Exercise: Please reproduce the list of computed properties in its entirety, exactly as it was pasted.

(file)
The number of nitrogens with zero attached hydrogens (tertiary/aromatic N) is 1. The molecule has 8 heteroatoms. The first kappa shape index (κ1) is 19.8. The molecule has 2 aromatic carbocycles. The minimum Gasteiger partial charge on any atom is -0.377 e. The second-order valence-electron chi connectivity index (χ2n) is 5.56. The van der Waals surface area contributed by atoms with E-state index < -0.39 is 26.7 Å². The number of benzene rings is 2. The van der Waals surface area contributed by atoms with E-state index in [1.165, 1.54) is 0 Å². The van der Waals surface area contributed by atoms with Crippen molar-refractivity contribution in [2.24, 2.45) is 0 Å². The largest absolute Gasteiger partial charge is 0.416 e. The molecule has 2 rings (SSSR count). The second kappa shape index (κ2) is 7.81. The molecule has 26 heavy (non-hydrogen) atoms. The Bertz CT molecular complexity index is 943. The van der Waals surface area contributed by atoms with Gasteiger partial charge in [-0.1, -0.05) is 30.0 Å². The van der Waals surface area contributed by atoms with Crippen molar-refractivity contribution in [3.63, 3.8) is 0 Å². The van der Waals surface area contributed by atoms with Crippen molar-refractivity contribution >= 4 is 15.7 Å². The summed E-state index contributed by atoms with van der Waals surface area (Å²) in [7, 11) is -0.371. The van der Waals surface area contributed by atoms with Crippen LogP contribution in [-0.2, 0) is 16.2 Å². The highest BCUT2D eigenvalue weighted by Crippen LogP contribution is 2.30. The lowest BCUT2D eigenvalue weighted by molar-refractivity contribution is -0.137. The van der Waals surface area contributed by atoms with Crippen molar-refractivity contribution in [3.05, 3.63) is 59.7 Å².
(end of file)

The number of nitrogens with zero attached hydrogens (tertiary/aromatic N) is 1. The molecule has 8 heteroatoms. The first kappa shape index (κ1) is 19.8. The molecule has 2 aromatic carbocycles. The minimum Gasteiger partial charge on any atom is -0.377 e. The second-order valence-electron chi connectivity index (χ2n) is 5.56. The van der Waals surface area contributed by atoms with E-state index < -0.39 is 26.7 Å². The number of benzene rings is 2. The van der Waals surface area contributed by atoms with E-state index in [1.165, 1.54) is 0 Å². The van der Waals surface area contributed by atoms with Crippen molar-refractivity contribution in [2.24, 2.45) is 0 Å². The largest absolute Gasteiger partial charge is 0.416 e. The molecule has 2 rings (SSSR count). The second kappa shape index (κ2) is 7.81. The molecule has 26 heavy (non-hydrogen) atoms. The Bertz CT molecular complexity index is 943. The van der Waals surface area contributed by atoms with Gasteiger partial charge in [-0.1, -0.05) is 30.0 Å². The van der Waals surface area contributed by atoms with Crippen molar-refractivity contribution in [3.63, 3.8) is 0 Å². The van der Waals surface area contributed by atoms with Crippen molar-refractivity contribution >= 4 is 15.7 Å². The summed E-state index contributed by atoms with van der Waals surface area (Å²) in [7, 11) is -0.371. The van der Waals surface area contributed by atoms with Crippen LogP contribution in [-0.2, 0) is 16.2 Å². The highest BCUT2D eigenvalue weighted by Crippen LogP contribution is 2.30. The lowest BCUT2D eigenvalue weighted by molar-refractivity contribution is -0.137. The van der Waals surface area contributed by atoms with Crippen molar-refractivity contribution in [3.05, 3.63) is 59.7 Å².